Mr. Dinelaris’s book includes welcome kernels of wit, as when Emilio, whose band is established in the Latin market but is fighting for crossover success, tells a promoter how well one of the songs went over in Sweden. “You know how white those people are?” he says. “It was like watching a room full of Q-Tips bouncing all over the place.”

The Marquis will, I suspect, see its share of folks — Q-Tips and others — behaving in like fashion when “On Your Feet!” roars through the up-tempo dance numbers, choreographed with swirling skirts and swiveling hips by Sergio Trujillo. The very air in the room seems to vibrate when the crackerjack band strikes up these brass- and percussion-driven songs.

Then again, the energy sags and the invention flags when the musical reverts to the story of Gloria and Emilio’s path to professional success. “You’re Emilio Estefan. You play music with the Miami Latin Boys,” Gloria’s grandmother helpfully announces when Emilio comes looking for the young woman whose musical talent he has heard about. He invites her to audition informally for his band, and Gloria, naturally, wows them.

The wrinkles on their upward path are ironed out quickly. Gloria’s shyness and awkward dancing melt away in the course of a single number. After the band has begun to climb the charts in Latin markets, a record executive (bordering on Jewish stereotype, as played by Lee Zarrett) dismisses their dreams of recording in English.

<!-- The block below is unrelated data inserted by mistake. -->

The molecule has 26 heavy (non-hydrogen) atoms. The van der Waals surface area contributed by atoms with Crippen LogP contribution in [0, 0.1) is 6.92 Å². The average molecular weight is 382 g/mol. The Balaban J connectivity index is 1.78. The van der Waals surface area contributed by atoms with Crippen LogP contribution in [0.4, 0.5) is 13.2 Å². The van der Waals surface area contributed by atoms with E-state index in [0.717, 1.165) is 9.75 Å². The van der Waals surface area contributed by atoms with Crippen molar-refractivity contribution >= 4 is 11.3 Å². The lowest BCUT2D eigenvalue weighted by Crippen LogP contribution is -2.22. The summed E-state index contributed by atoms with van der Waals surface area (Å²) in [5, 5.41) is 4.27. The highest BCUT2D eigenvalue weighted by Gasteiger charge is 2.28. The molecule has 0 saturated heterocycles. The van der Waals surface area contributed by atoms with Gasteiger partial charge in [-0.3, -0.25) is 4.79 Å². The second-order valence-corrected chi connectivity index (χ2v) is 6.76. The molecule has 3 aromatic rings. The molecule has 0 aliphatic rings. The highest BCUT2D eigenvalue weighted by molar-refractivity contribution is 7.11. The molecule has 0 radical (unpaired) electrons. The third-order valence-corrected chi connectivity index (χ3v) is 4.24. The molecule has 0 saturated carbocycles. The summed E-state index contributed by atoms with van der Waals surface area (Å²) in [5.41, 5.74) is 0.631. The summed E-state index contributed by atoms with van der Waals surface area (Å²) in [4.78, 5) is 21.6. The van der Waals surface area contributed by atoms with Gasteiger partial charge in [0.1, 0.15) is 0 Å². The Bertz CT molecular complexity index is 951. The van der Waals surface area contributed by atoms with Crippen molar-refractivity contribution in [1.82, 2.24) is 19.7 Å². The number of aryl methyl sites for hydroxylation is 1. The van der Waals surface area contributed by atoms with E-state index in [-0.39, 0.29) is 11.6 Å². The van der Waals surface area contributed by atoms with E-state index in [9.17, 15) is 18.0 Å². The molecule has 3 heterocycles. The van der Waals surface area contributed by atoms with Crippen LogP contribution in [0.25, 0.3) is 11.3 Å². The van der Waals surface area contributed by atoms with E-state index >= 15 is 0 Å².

“You should look very closely at my face,” a heated Emilio says, “because whether you know it or not … this is what an American looks like.” (This applause-baiting line achieves its aim.) On Emilio and Gloria fight, taking the promotion of their song into their own hands, as their struggles bring them closer together. (The romance is clinched in a single scene.)

Ms. Villafañe sings with a timbre similar to Ms. Estefan’s and gives a feisty and funny performance that blossoms emotionally when Gloria’s accident sidelines her career, and she and Emilio come into conflict over her comeback plans.

Mr. Segarra brings a forceful magnetism and swarthy good looks to his performance, although his scruffy singing voice does no favors for ballads with lyrics like this:

’Cause when I close my eyes
I still can see your smile
It’s bright enough to light my life
Out of my darkest hour.

Although they are sometimes smoothly woven into the plotline, these blandly generic love songs can also be a drag on the production’s energy.

till, there’s no lack of zest in the musical, which has been directed with button-pushing professionalism by Jerry Mitchell. It rarely misses an opportunity to flaunt its allurements, including a lively cadre of dancers and lovely sets by David Rockwell that evoke Miami and the old Havana gracefully.

And, yes, in its desire to please it can be shameless. The conga that concludes the first act features a perky young boy in a skullcap (long story!) brandishing maracas as he sings and dances to the percolating beat, beaming a big smile to the balcony. Resist if you dare. Does “Hamilton” have a cute Jewish boy leading a conga number? I think not.
Last Update:November, 28th 2016